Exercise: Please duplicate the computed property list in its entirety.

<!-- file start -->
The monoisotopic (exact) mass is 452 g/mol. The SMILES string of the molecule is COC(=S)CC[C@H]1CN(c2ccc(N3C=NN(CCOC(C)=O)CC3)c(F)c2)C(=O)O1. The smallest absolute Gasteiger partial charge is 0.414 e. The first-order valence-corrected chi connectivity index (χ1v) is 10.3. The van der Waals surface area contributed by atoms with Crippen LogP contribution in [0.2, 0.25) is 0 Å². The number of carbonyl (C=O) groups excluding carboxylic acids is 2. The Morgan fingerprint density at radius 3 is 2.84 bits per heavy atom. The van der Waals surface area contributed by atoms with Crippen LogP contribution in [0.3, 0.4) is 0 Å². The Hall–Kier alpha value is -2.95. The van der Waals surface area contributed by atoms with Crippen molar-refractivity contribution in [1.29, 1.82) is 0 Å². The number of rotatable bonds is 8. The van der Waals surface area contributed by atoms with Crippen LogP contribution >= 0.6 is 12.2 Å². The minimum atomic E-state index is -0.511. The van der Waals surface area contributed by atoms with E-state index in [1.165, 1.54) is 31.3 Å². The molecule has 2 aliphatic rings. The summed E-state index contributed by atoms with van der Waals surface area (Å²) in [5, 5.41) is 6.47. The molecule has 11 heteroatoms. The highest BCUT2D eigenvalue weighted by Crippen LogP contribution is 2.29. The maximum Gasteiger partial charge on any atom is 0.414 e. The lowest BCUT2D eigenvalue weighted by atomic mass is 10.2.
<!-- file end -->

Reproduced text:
The monoisotopic (exact) mass is 452 g/mol. The SMILES string of the molecule is COC(=S)CC[C@H]1CN(c2ccc(N3C=NN(CCOC(C)=O)CC3)c(F)c2)C(=O)O1. The smallest absolute Gasteiger partial charge is 0.414 e. The first-order valence-corrected chi connectivity index (χ1v) is 10.3. The van der Waals surface area contributed by atoms with Crippen LogP contribution in [0.2, 0.25) is 0 Å². The number of carbonyl (C=O) groups excluding carboxylic acids is 2. The Morgan fingerprint density at radius 3 is 2.84 bits per heavy atom. The van der Waals surface area contributed by atoms with Crippen LogP contribution in [0.3, 0.4) is 0 Å². The Hall–Kier alpha value is -2.95. The van der Waals surface area contributed by atoms with Crippen molar-refractivity contribution in [1.29, 1.82) is 0 Å². The number of rotatable bonds is 8. The van der Waals surface area contributed by atoms with Crippen LogP contribution >= 0.6 is 12.2 Å². The minimum atomic E-state index is -0.511. The van der Waals surface area contributed by atoms with E-state index in [1.165, 1.54) is 31.3 Å². The molecule has 2 aliphatic rings. The summed E-state index contributed by atoms with van der Waals surface area (Å²) in [5, 5.41) is 6.47. The molecule has 11 heteroatoms. The highest BCUT2D eigenvalue weighted by Crippen LogP contribution is 2.29. The maximum Gasteiger partial charge on any atom is 0.414 e. The lowest BCUT2D eigenvalue weighted by atomic mass is 10.2.